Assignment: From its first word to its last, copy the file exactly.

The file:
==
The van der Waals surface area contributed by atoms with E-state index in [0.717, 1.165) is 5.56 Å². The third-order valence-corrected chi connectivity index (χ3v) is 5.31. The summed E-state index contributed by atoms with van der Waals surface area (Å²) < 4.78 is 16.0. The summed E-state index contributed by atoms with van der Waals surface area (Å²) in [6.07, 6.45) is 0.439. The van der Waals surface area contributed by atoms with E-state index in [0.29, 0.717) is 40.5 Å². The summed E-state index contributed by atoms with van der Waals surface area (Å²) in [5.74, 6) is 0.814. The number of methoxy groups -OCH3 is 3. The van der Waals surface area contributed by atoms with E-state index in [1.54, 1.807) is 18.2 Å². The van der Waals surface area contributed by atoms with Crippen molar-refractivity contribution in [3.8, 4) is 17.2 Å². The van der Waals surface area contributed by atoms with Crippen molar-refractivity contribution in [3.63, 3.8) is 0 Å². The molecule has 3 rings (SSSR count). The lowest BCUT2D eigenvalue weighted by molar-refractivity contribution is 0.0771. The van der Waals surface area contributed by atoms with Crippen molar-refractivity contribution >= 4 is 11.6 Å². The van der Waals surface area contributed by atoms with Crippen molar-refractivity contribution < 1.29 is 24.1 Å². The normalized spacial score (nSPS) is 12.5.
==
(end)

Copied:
The van der Waals surface area contributed by atoms with E-state index in [0.717, 1.165) is 5.56 Å². The third-order valence-corrected chi connectivity index (χ3v) is 5.31. The summed E-state index contributed by atoms with van der Waals surface area (Å²) < 4.78 is 16.0. The summed E-state index contributed by atoms with van der Waals surface area (Å²) in [6.07, 6.45) is 0.439. The van der Waals surface area contributed by atoms with E-state index in [0.29, 0.717) is 40.5 Å². The summed E-state index contributed by atoms with van der Waals surface area (Å²) in [5.74, 6) is 0.814. The number of methoxy groups -OCH3 is 3. The van der Waals surface area contributed by atoms with E-state index in [1.54, 1.807) is 18.2 Å². The van der Waals surface area contributed by atoms with Crippen molar-refractivity contribution in [3.8, 4) is 17.2 Å². The van der Waals surface area contributed by atoms with Crippen molar-refractivity contribution in [3.63, 3.8) is 0 Å². The molecule has 3 rings (SSSR count). The lowest BCUT2D eigenvalue weighted by molar-refractivity contribution is 0.0771. The van der Waals surface area contributed by atoms with Crippen molar-refractivity contribution >= 4 is 11.6 Å². The van der Waals surface area contributed by atoms with Crippen molar-refractivity contribution < 1.29 is 24.1 Å². The normalized spacial score (nSPS) is 12.5.